Archive | Land Protection

Saving Special Places conference to be held April 7 in Alton

Saving Special Places, New Hampshire’s annual land conservation conference will be held on Saturday, April 7, 2018, at Prospect Mountain High School in Alton. This year’s conference will offer 30 workshops. Topics will include conservation planning; farmland conservation; wildlife habitats and species; legal issues; “creative ways to connect,” and more. Additionally, the event provides networking opportunities with colleagues and practitioners in land conservation. For more information, go to savingspecialplaces.org.

Andrew Brook Trailhead Update

A popular destination in winter as well as warmer seasons, Lake Solitude is the reward of a two-mile ascent up the Andrew Brook Trail. Access to the trail is now protected by the Society for the Protection of N.H. Forests. Photo by John Welch/johnwelchphoto.com.

A popular destination in winter as well as warmer seasons, Lake Solitude is the reward of a two-mile ascent up the Andrew Brook Trail. Access to the trail is now protected by the Society for the Protection of N.H. Forests. Photo by John Welch/johnwelchphoto.com.

Members of the hiking community around Mount Sunapee put their enthusiasm for a popular trail to Lake Solitude to work and quickly helped the Society for the Protection of N.H. Forests (Forest Society) raise funds to conserve the property where the trail begins.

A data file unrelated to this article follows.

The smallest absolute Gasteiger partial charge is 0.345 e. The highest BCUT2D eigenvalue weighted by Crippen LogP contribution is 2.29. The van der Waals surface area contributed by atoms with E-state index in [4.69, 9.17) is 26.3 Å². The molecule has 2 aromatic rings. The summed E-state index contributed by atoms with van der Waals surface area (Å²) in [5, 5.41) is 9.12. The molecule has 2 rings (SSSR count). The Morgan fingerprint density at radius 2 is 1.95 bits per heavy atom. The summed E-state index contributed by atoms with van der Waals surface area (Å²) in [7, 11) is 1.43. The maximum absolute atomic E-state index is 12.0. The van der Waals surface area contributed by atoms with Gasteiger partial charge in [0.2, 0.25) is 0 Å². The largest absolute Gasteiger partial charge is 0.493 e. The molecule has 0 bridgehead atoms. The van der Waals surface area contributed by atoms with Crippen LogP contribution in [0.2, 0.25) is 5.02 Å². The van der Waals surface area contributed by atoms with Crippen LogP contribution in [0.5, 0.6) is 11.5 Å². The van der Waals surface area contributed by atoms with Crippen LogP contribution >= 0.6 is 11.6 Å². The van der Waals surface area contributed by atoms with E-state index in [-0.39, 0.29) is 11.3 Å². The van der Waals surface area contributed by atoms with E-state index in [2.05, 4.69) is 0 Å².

The Forest Society purchased the 33-acre trailhead property, off Mountain Road in Newbury, in order to protect access to the Andrew Brook Trail, said Jane Difley, the Forest Society’s president/forester.

“So many people who love this trail assumed that the trailhead was part of  Mount Sunapee State Park, but in fact it was privately owned and therefore vulnerable when it came up for sale,” Difley said. “Now that the Forest Society owns it, public access is protected, and we want to thank the fans of this trail for helping to secure it.”

The Andrew Brook Trail is a 2-mile ascent up Andrew Brook on the eastern side of Mt. Sunapee to Lake Solitude, a pristine pond surrounded by conifers. It then meets up with other trails leading to the scenic White Ledges area and to Mount  Sunapee’s peak. Read more…

 

Forest Society working to buy popular trailhead for Mt. Sunapee hike to Lake Solitude

winter hiker smaller CDeegan IMG_1868

A hiker ascends the Andrew Brook Trail in Newbury. Courtesy photo.

When the Society for the Protection of N.H. Forests (Forest Society) posted on Facebook a plan to buy a property in Newbury that hosts the trailhead of a hiking route to Lake Solitude on Mt. Sunapee, hikers who know the Andrew Brook Trail responded quickly.